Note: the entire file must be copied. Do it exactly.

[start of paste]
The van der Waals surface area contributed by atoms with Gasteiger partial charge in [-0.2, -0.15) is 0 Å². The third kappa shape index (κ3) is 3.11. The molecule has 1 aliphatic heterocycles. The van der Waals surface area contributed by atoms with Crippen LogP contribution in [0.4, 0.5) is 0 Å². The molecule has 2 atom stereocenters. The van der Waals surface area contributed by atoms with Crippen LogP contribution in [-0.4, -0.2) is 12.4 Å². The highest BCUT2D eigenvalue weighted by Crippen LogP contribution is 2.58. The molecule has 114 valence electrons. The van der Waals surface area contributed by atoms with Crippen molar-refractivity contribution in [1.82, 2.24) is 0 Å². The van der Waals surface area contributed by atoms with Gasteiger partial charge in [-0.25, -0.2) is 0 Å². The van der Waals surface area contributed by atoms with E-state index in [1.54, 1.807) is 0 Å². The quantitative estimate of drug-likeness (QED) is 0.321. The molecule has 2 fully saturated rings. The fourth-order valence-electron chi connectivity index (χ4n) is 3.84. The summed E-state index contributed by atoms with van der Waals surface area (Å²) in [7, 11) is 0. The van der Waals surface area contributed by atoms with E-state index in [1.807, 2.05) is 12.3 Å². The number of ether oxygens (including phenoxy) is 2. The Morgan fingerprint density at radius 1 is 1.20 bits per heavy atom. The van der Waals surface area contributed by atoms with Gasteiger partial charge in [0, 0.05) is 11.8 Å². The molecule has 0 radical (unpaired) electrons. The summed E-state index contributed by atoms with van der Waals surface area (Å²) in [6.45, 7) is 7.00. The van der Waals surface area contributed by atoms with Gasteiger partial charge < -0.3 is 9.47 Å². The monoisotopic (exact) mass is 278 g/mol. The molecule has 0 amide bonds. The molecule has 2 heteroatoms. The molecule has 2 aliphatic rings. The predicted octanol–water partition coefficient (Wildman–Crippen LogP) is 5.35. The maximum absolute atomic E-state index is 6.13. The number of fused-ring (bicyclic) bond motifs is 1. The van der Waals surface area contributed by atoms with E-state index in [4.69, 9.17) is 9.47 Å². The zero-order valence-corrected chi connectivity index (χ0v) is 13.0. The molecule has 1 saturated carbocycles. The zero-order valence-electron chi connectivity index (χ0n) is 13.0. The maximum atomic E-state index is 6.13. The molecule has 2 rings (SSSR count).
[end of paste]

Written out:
The van der Waals surface area contributed by atoms with Gasteiger partial charge in [-0.2, -0.15) is 0 Å². The third kappa shape index (κ3) is 3.11. The molecule has 1 aliphatic heterocycles. The van der Waals surface area contributed by atoms with Crippen LogP contribution in [0.4, 0.5) is 0 Å². The molecule has 2 atom stereocenters. The van der Waals surface area contributed by atoms with Crippen LogP contribution in [-0.4, -0.2) is 12.4 Å². The highest BCUT2D eigenvalue weighted by Crippen LogP contribution is 2.58. The molecule has 114 valence electrons. The van der Waals surface area contributed by atoms with Crippen molar-refractivity contribution in [1.82, 2.24) is 0 Å². The van der Waals surface area contributed by atoms with Gasteiger partial charge in [-0.25, -0.2) is 0 Å². The van der Waals surface area contributed by atoms with E-state index in [1.54, 1.807) is 0 Å². The quantitative estimate of drug-likeness (QED) is 0.321. The molecule has 2 fully saturated rings. The fourth-order valence-electron chi connectivity index (χ4n) is 3.84. The summed E-state index contributed by atoms with van der Waals surface area (Å²) in [7, 11) is 0. The van der Waals surface area contributed by atoms with E-state index in [1.807, 2.05) is 12.3 Å². The number of ether oxygens (including phenoxy) is 2. The Morgan fingerprint density at radius 1 is 1.20 bits per heavy atom. The van der Waals surface area contributed by atoms with Gasteiger partial charge in [0, 0.05) is 11.8 Å². The molecule has 0 radical (unpaired) electrons. The summed E-state index contributed by atoms with van der Waals surface area (Å²) in [6.45, 7) is 7.00. The van der Waals surface area contributed by atoms with Gasteiger partial charge < -0.3 is 9.47 Å². The monoisotopic (exact) mass is 278 g/mol. The molecule has 0 amide bonds. The molecule has 2 heteroatoms. The molecule has 2 aliphatic rings. The predicted octanol–water partition coefficient (Wildman–Crippen LogP) is 5.35. The maximum absolute atomic E-state index is 6.13. The number of fused-ring (bicyclic) bond motifs is 1. The van der Waals surface area contributed by atoms with E-state index in [4.69, 9.17) is 9.47 Å². The zero-order valence-corrected chi connectivity index (χ0v) is 13.0. The molecule has 1 saturated carbocycles. The zero-order valence-electron chi connectivity index (χ0n) is 13.0. The maximum atomic E-state index is 6.13. The molecule has 2 rings (SSSR count).